At Blenheim Palace, if you stand at the main entrance under the Portico and look upwards you’ll see six huge surreal eyes staring right back at you; three coloured blue and three brown. Why? Well they were painted by artist Colin Gill in 1928 based on strict instructions from the beautiful and eccentric Gladys Deacon, also known as the Duchess of Marlborough who lived there at the turn of the twentieth century. The blue eyes are said to belong to her, yet we don’t know who the brown eye’s are based on. They all have what looks like golden Sun rays beaming outwards. It’s a small but intriguing mystery. She’s also honoured as a very odd winged lion sphinx sculpture in the gardens, with her head and a very elongated neck.
For a generation growing up in Banburyshire, the screeching sound of General Dynamics F-111 Aardvark supersonic bombers, was a constant presence in the skies. Based at Upper Heyford near Bicester, the various USAF tactical squadrons trained over the extended area, with the low-altitude strike plane being put to use in many conflicts from the 1960s through to the 1990s.
Although many people may disapprove at the presence of war machines in our skies, we must remember that the dedicated service personnel helped keep nations safe in the face of a real nuclear threat. As strange as it sounds, some people miss the roar of the afterburners as they screamed through the skies, sometimes skimming just above the rooftops of Banbury. The sound of the F-111 was included on NASA’s Voyager Golden record along with other sounds from nature and man.
At that time Banbury and Bicester had a significant population of US nationals that brought with them their hospitality, warmth, huge cars and exciting American cuisine. With the closure of USAF Upper Heyford in 1994, most personnel were relocated away from the area. The former base near Bicester has now been given over to housing developers on which two new parishes will be built.
Situated on Parsons Street in the Old Town heart of Banbury is Ye Olde Reindeer Inn, an atmospheric but modestly sized 16th century pub with bags of character and history. It is said Oliver Cromwell planned the English Civil War’s Battle of Edgehill in the pub’s decadent wood-panelled Globe Room, which was also used as a courtroom to try members of the Royalist army. He also stayed there while laying siege to the now destroyed Banbury Castle in 1644-66.
Yet in the early years of the 20th century, the Globe Room was expected to be sold and moved to a new location away from it’s historic roots, as American investors sought to buy up the room as a curious relic that was not appreciated by the townsfolk of the time. Edward Browne of Astrop, near Banbury wrote to the editor of the Banbury Guardian and castigated Alfred Beesley, author of the well known History of Banbury for his failure to support the preservation of key features in the town. Instead of condemning American interest in the Globe Room, he welcomed their efforts by saying “I heartily applaud that spirit of acquiring everything of beauty, rarity and artistic merit“. The editor replied with “Banbury cares nought for these things (in today’s terms iconic features] and remain only with its cakes and ale“. It was even offered to the Victoria & Albert Museum.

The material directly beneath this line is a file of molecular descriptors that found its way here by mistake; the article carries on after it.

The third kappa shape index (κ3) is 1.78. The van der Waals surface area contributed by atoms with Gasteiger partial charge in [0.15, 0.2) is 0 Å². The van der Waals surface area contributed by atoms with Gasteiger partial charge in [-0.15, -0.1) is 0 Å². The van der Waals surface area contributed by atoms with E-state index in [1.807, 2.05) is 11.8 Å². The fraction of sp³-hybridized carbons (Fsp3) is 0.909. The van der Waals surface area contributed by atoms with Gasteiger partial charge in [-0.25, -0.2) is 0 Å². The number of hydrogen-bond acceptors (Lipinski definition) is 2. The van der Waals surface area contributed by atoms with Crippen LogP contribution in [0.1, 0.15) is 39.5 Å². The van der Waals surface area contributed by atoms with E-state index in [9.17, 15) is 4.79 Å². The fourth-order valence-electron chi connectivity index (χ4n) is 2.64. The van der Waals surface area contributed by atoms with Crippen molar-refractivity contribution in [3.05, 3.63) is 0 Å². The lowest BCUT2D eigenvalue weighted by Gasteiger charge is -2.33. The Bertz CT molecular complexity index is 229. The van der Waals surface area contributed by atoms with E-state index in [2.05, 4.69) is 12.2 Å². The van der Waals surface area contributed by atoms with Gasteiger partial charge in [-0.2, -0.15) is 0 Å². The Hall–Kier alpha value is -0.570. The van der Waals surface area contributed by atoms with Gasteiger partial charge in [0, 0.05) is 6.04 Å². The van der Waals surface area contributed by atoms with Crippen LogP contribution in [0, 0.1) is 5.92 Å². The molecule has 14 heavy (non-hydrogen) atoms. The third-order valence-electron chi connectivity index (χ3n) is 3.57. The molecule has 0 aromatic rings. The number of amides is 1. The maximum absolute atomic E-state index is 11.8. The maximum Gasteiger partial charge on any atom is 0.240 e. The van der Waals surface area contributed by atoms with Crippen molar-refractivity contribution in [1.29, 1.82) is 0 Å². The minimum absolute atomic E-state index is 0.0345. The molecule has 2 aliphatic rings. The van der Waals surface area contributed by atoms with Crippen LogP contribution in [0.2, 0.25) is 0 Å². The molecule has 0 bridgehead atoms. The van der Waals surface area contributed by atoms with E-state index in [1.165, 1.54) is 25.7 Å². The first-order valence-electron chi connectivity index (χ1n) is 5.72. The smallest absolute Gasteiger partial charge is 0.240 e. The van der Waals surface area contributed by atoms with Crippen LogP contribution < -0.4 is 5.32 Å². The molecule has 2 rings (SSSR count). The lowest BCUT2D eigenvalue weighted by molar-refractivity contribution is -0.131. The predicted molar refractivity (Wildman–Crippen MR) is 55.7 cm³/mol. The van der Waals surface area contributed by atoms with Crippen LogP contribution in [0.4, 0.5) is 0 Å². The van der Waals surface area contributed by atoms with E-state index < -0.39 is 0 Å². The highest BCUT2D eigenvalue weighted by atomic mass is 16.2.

The room was taken away and stored during WWI but was restored 1984 after spending time in London’s Olympia exhibition centre and Banbury’s Library and Museum in 1966. Today the Hook Norton Brewery owns and runs the Ye Olde Reindeer Inn as it did at the turn of the century, serving their distinct and world famous ales to visitors from across the world.
Hook Norton Brewery
Hook Norton Brewery beers can now been found all around the world, especially with the boom in traditional and craft beer drinking. The iconic brewery and its estate stand proud in the village of Hook Norton, perpetually producing the golden and brown ales that delight so many drinkers and beer aficionados. It features a museum that also shows the history of the village which has been tied to the industry for over a hundred and sixty years.
In 1849, a 52 acre farm was bought by John Harris who transformed it into a brewery, with commercial brewing starting in 1856. The first beer was brew No.1 also known as ‘Mild XXX’. In 1887 the brewery started an enthusiastic building programme doubling it’s size, with a steam engine installed twelve years later which is believed to be one of the last steam engines in the country still in use for its original purpose. The shire-horse drawn dray still makes it ways round Banburyshire, delivering the kegs to pubs and hotels – a sight which can’t help but transport you back in time.
The beers produced by the brewery regularly win awards from around the world, with the go-to beer ‘Hooky’ being judged as the best beer in the world by The Independent newspaper in 2010, but in 2017 ‘Red Rye’ was crowned the UK’s Best Rye Beer at the World Beer Awards, before going one better to be crowned the World’s Best Rye Beer, a feat it also achieved in 2015! If you’re frequenting any pub around Banburyshire then it’s very probable that you’ll be able to sample these fine beers for yourself.
From 1919 until the 1960s, northern Banburyshire was an important area for quarrying ironstone, which is a sedimentary rock that contains a significant proportion of an iron compound from which iron can be extracted via the process of smelting. Some of the areas that had these deposits are Wroxton, Drayton, Balscote, Hornton, Hook Norton and also Burton Dassett where the remains of excavations create such character in its county park. The rich seam of ironstone stretched up the country towards Lincolnshire.